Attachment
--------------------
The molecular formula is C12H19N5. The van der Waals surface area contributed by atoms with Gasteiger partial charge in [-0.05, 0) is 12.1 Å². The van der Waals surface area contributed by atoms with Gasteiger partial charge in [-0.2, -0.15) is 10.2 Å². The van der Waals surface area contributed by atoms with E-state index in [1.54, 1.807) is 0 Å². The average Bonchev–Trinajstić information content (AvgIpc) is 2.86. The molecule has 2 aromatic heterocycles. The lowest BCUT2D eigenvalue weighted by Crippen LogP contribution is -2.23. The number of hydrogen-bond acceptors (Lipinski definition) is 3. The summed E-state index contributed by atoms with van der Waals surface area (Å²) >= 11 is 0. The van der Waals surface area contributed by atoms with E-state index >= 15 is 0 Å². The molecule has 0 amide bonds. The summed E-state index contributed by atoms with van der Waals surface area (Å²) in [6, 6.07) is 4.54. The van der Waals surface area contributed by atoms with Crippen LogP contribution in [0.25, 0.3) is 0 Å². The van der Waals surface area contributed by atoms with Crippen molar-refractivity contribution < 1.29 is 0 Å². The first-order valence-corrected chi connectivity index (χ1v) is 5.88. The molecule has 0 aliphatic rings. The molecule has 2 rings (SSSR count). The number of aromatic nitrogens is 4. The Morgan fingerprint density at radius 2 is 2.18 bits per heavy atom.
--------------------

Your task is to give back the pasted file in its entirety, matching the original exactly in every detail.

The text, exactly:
The molecular formula is C12H19N5. The van der Waals surface area contributed by atoms with Gasteiger partial charge in [-0.05, 0) is 12.1 Å². The van der Waals surface area contributed by atoms with Gasteiger partial charge in [-0.2, -0.15) is 10.2 Å². The van der Waals surface area contributed by atoms with E-state index in [1.54, 1.807) is 0 Å². The average Bonchev–Trinajstić information content (AvgIpc) is 2.86. The molecule has 2 aromatic heterocycles. The lowest BCUT2D eigenvalue weighted by Crippen LogP contribution is -2.23. The number of hydrogen-bond acceptors (Lipinski definition) is 3. The summed E-state index contributed by atoms with van der Waals surface area (Å²) >= 11 is 0. The van der Waals surface area contributed by atoms with E-state index >= 15 is 0 Å². The molecule has 0 amide bonds. The summed E-state index contributed by atoms with van der Waals surface area (Å²) in [6, 6.07) is 4.54. The van der Waals surface area contributed by atoms with Crippen LogP contribution in [0.25, 0.3) is 0 Å². The van der Waals surface area contributed by atoms with Crippen molar-refractivity contribution < 1.29 is 0 Å². The first-order valence-corrected chi connectivity index (χ1v) is 5.88. The molecule has 0 aliphatic rings. The molecule has 2 rings (SSSR count). The number of aromatic nitrogens is 4. The Morgan fingerprint density at radius 2 is 2.18 bits per heavy atom.